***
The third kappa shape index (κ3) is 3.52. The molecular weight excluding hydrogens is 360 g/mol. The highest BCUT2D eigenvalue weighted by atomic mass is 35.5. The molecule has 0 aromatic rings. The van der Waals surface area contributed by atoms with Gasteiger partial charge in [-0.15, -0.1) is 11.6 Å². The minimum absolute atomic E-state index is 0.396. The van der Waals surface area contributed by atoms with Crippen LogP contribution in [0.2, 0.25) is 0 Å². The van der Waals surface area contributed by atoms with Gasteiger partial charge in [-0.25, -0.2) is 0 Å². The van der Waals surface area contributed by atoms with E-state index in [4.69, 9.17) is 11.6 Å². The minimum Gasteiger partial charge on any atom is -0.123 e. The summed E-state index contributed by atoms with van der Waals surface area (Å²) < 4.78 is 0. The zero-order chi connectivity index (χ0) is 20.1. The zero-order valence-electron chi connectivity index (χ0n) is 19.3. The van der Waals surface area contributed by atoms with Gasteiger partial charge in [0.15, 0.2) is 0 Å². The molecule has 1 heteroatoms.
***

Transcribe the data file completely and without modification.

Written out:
The third kappa shape index (κ3) is 3.52. The molecular weight excluding hydrogens is 360 g/mol. The highest BCUT2D eigenvalue weighted by atomic mass is 35.5. The molecule has 0 aromatic rings. The van der Waals surface area contributed by atoms with Gasteiger partial charge in [-0.15, -0.1) is 11.6 Å². The minimum absolute atomic E-state index is 0.396. The van der Waals surface area contributed by atoms with Crippen LogP contribution in [0.2, 0.25) is 0 Å². The van der Waals surface area contributed by atoms with Gasteiger partial charge in [-0.25, -0.2) is 0 Å². The van der Waals surface area contributed by atoms with E-state index in [4.69, 9.17) is 11.6 Å². The minimum Gasteiger partial charge on any atom is -0.123 e. The summed E-state index contributed by atoms with van der Waals surface area (Å²) < 4.78 is 0. The zero-order chi connectivity index (χ0) is 20.1. The zero-order valence-electron chi connectivity index (χ0n) is 19.3. The van der Waals surface area contributed by atoms with Gasteiger partial charge in [0.15, 0.2) is 0 Å². The molecule has 1 heteroatoms.